Russia launches rocket on third test flight and misses intended orbit
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The agreement would double exports to China, transporting up to fifty billion cubic metres more natural gas every year via a major new planned pipeline – Power of Siberia 2. This comes as the rest of Europe reels from a major energy crisis, with prices climbing to a new record last week, up almost 800 percent since the start of the year. The EU’s energy crisis has intensified in the past weeks after nuclear reactors were halted in France, with Germany recording low wind power output.
The resultant power shortage has prompted countries to burn more coal and even oil to keep the lights on and homes warm, flying in the face of the COP26 commitment to phase out fossil fuels.
Experts have accused Mr Putin of tinkering with gas supplies in order to pressure the European Union into approving the Nord Stream 2 pipeline.
The new pipeline will see gas transited from Russia into Germany, bypassing Poland and Ukraine. But after getting hit with delays, certification remains suspended.
Analysts warn that this new pipeline would give Russia further leverage over Europe, which would leave the bloc powerless to stop the Kremlin’s growing aggression towards Ukraine.
Danil Buchkov, an expert on Russia and China relations, said: “Power of Siberia 2 will supply gas from Siberia’s Yamal Peninsula, source of gas exported to Europe.
“Western officials worry project could have geopolitical implications for European nations before they embark in earnest on transition to renewables.
“The planned Power of Siberia 2 pipeline will be able to pump into China around the same amount that Nord Stream 2 would be able to transport to Europe, giving the Kremlin more options about who gets the gas and at what price.”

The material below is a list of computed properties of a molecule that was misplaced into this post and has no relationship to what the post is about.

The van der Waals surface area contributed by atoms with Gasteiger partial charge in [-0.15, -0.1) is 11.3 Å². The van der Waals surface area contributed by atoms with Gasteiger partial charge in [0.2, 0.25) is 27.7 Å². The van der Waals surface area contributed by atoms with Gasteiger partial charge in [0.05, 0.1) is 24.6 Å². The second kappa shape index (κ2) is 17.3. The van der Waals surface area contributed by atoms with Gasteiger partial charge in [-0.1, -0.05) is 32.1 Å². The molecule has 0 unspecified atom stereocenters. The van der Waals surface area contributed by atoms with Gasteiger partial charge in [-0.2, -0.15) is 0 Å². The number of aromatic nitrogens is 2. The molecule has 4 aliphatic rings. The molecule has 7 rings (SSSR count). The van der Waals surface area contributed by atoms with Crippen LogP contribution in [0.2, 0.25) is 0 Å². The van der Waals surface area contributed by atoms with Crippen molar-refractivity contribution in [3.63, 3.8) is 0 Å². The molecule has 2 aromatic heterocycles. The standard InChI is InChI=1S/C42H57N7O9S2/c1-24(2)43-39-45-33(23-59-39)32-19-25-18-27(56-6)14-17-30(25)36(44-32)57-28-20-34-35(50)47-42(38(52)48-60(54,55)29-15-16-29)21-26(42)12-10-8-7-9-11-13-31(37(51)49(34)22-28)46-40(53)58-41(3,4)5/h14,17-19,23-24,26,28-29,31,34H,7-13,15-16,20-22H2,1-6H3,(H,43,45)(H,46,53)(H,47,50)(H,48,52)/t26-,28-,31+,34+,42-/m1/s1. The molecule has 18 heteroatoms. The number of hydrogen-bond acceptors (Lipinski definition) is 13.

Brandon Weichert, a geopolitical analyst, told Express.co.uk that Europe’s dependence on Russian gas will mean they will eventually have to cave to Moscow’s pressure.
He said: “I do believe that Europe will have no choice but to play nice with Russia in order to get more affordable natural gas pumping to the continent.”
Alexander Gabuev, the chair of the Russia in the Asia-Pacific Program at the Carnegie Moscow Centre think-tank warned of Moscow’s growing grip on global energy supply, the Telegraph reports.
He said: “If the project is signed and the pipeline is completed, Russia will be able to sell gas from the same fields that serve [the West], and that diversification provides additional leverage. It’s a pretty significant volume.”
Russia and China have been deepening ties in the energy sector over the years.
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The two countries installed the first direct natural gas pipeline called the Power of Siberia in 2019.
The second pipeline, Power of Siberia 2 is expected to start operating in 2030 and will be owned by China National Petroleum, and Gazprom.
Mr Weichert explained: “The move gives Russia more money and allows for them to evade the sanctions that the West has been subjecting Moscow to since their unlawful annexation of Crimea in 2014.”
Mr Weichert said that it is inevitable that Russia will come out on top, as the West will have to give in to Mr Putin’s demands to keep gas prices stable.
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